Iwasaki bros., inc.

Hear more about Iwasaki Bros. on OSU’s weekly podcast PolliNation.

In 1916, B.Y. (Billy) Iwasaki started a dairy farm in Hillsboro, Oregon. Over the years, the farm changed focus, first to a row crop farm, then to covered greenhouses. Through these changes, Billy’s sons, George, Ike and Art Iwasaki, got involved in the business. Today, Iwasaki Bros. operates 629,050 square feet of covered greenhouses and grows annual and perennial bedding plants including Christmas greenery and poinsettias. Their trucks deliver from the Canadian border in the North to Brookings in the South; from the Pacific Coast in the West to Cour d’elene in the East.

With a commitment to quality and excellence, Iwasaki Bros. experiments with new ways to grow plants efficiently and effectively; trying out a variety of LED light systems and integrating robotics and automation into their process. “It’s like going to a buffet line and you’re either at the front or the back. We want to be at the front of the line,” says Jim Iwasaki.

Crops

Annuals, perennials, herbs, and vegetables

Farmers Markets/Retailers

Wholesale

Location

Hillsboro, Oregon

Established in

1916

Owned by

Jim Iwasaki and his daughters Theresa and Julie Iwasaki

“It takes a long time to grow, but it’s a really pretty flower.” – Jim Iwasaki

“It takes a long time to grow, but it’s a really pretty flower.” – Jim Iwasaki

WHAT ARE THEY DOING FOR BEES?

Because of Iwasaki Bros.main crop output, they are very familiar with bees. “We specialize in growing bedding annuals and perennials, so nearly everything we grow is attractive to some kind of pollinator,” says Kathleen Baughman, Operations Manager at Iwasaki Bros.. With over 275 different species of plants that attract bees, butterflies, and hummingbirds, Kathleen calls Iwasaki Bros. an “all-you-can-eat buffet for pollinators.”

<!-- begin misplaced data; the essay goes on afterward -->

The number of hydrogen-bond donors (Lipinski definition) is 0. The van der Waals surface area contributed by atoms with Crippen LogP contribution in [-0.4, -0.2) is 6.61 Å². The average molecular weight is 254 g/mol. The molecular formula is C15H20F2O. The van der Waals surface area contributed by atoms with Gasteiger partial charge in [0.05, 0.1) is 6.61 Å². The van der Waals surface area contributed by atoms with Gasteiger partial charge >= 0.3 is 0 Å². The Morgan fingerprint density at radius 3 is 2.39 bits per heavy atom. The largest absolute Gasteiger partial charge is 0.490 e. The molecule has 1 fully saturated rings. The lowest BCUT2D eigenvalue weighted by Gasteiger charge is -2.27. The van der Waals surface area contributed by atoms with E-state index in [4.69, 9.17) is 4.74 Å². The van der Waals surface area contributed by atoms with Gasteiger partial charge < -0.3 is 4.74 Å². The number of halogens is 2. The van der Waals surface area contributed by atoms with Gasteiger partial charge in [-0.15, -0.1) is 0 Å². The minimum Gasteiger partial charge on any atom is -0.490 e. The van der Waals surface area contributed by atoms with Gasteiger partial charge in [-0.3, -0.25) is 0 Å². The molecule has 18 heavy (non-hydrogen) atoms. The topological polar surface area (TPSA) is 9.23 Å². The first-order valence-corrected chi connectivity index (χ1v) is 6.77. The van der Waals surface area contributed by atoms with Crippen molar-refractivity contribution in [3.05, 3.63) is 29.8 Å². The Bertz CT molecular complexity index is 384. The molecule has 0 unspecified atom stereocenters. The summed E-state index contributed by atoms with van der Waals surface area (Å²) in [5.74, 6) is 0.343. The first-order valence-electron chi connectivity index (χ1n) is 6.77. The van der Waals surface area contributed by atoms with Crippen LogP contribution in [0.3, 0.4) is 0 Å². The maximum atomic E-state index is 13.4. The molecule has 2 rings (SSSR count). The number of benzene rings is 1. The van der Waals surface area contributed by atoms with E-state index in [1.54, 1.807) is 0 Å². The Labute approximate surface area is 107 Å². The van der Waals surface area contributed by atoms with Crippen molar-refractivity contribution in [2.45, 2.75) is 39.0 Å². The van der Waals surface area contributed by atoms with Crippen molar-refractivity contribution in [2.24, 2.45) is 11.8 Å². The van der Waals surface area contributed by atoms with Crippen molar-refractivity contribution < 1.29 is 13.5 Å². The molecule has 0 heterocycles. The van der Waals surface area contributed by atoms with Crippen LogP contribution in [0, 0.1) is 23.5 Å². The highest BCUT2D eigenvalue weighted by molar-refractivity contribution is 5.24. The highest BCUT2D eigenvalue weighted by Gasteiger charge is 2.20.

To accommodate these pollinators, they are very selective about which chemicals they use and when. “Wherever possible, we use beneficial predators as our primary strategy to manage pests,” Kathleen adds. They scout their crops weekly to catch problems early so they only have to spray a hot spot as opposed to the whole crop. Plus, they maintain additional acreage of pasture, wetlands, and drainage swales that is filled with pollinator habitat including wild rose, dogwood, hawthorn, ninebark, and more.

Ornamental peppers come in stunning colors, but need bee pollination to set. Iwasaki Bros manage pests in their nurseries to protect bees, leading to incredibly gorgeous and full peppers.

Ornamental peppers come in stunning colors, but need bee pollination to set. Iwasaki Bros manage pests in their nurseries to protect bees, leading to incredibly gorgeous and full peppers.

According to Jim Iwasaki, caring for pollinators is a natural fit for his farm. “Historically, Iwasaki Bros. has taken lead positions in greenhouse technologies, LED, repurposed structures, and plant logistics,” he says. “Partnering with the Oregon Bee Project is consistent with our focus. It is important to be a steward for the environment.”

“Iwasaki Bros., Inc. is located in close proximity to Jackson Bottom Slough, which is an important ecosystem for migrating waterfowl. Much of our surface drainage makes its way toward this larger wetland habitat, so we take our stewardship role seriously.” – Kathleen Baughman

“Iwasaki Bros., Inc. is located in close proximity to Jackson Bottom Slough, which is an important ecosystem for migrating waterfowl. Much of our surface drainage makes its way toward this larger wetland habitat, so we take our stewardship role seriously.” – Kathleen Baughman

meet the farmers

Jim Iwasaki, Billy Iwasaki’s grandson, has been running Iwasaki Bros. along with his daughters Theresa and Julie Iwasaki since 1997. With Theresa and Julie carrying on the tradition of business excellence for Iwasaki Bros., 4 generations of the Iwasaki family will have run this farming operation over the span of more than 100 years.    

The Iwasaki family.

The Iwasaki family.